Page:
The name Obadiah means “servant of the LORD.” It is a fairly common name in the Bible with eight distinct men by that name in the Old Testament (1 Chronicles 7:3; 8:38; 9:16; 12:9; 27:19; 2 Chronicles 17:7; 1 Kings 18:3; Obadiah 1:1). We know very little about any of them men, the prophet included, but from what we do know, the name is an apt description for most of them.
The prophet’s work seems to be set shortly after an invasion against Jerusalem. However, the descriptions are not consistent with the destruction at the hand of the Babylonians. About 160 years before the Babylonians came, the Philistines and Arabians defeated Jerusalem in the days of King Jehoram (approx. 845 BC). This is likely the time frame Obadiah prophesied in.
There are two primary messages in Obadiah: Edom will be destroyed and God’s people will be exalted. There was a history of trouble between Edom and Israel, a conflict which began with Esau and Jacob in the womb (Genesis 25:22-23).
After Israel came up from Egypt, they expected cooperation from Edom because of their common heritage, but Edom was hostile (Numbers 20:17-21). Because Edom refused to allow them passage, Israel had to go South, and then East, to go around the territories of Edom and Moab (who also refused them passage). In the days of king David, Edom was subdued by Israel (2 Samuel 8:14). They would revolt in the days of Jehoram, a fulfillment of Genesis 27:40). After the revolt, not only did they delight in Judah’s troubles, but also joined their enemies in looting God’s people. Luke Judah, Edom would fall to defeat at the hand of the Babylonians.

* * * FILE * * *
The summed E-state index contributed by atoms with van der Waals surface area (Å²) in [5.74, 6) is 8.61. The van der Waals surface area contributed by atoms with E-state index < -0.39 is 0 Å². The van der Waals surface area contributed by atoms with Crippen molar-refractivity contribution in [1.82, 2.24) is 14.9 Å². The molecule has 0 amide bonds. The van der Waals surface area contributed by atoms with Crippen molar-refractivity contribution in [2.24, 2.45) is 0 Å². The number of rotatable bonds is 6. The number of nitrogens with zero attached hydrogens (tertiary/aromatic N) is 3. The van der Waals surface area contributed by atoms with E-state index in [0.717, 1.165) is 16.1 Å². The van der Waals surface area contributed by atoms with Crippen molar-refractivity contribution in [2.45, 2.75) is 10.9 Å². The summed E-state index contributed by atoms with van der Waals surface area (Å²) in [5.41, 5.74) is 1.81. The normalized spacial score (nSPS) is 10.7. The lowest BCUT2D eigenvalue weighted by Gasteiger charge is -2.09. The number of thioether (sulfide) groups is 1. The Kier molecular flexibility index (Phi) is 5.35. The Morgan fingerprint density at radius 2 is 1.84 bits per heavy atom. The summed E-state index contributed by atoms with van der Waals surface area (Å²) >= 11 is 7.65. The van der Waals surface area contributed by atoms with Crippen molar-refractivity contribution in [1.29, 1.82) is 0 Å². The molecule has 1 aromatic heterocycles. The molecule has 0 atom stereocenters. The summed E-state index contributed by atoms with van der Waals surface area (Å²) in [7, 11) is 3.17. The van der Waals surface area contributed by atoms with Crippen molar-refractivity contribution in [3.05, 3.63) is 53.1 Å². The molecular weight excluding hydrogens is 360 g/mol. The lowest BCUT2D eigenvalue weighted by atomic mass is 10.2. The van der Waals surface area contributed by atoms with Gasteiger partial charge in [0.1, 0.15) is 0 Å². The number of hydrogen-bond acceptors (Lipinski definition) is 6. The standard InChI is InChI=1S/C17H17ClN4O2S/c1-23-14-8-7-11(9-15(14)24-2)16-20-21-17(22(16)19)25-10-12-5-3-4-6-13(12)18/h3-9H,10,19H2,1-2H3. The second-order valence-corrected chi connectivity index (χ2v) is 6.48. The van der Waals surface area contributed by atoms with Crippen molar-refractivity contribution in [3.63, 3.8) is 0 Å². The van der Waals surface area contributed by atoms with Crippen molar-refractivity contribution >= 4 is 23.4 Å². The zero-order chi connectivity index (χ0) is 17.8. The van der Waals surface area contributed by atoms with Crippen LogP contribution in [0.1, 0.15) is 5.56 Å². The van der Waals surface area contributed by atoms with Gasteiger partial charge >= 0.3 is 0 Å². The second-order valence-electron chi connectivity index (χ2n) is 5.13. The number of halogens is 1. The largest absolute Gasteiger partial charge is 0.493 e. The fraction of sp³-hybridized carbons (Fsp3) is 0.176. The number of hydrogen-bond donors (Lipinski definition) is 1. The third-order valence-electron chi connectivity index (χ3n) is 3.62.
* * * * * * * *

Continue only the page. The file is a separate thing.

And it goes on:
The sins of Edom listed by Obadiah are pride (v 3), violence (v 10), hindering rather than helping their brethren (v 11), gloating over Judah’s disaster (v 12), joining in the looting of Judah (v 13) and oppressing fugitives (v 14). In His judgment, God would bring them down (v 3-4), utterly plunder and destroy them (v 5-6), and God would bring their sins back upon them (v 15-16).
Concerning the house of Jacob, Obadiah said they would possess their possessions (v 17-20). God would restore His people, but their enemies would become stubble. Obadiah also pointed to the coming Saviour and His kingdom (v 21). He spoke of Saviours (plural), those who would be responsible for the physical deliverance; but also the eternal Saviour would come and provide an eternal kingdom.
Next week we continue with Jonah…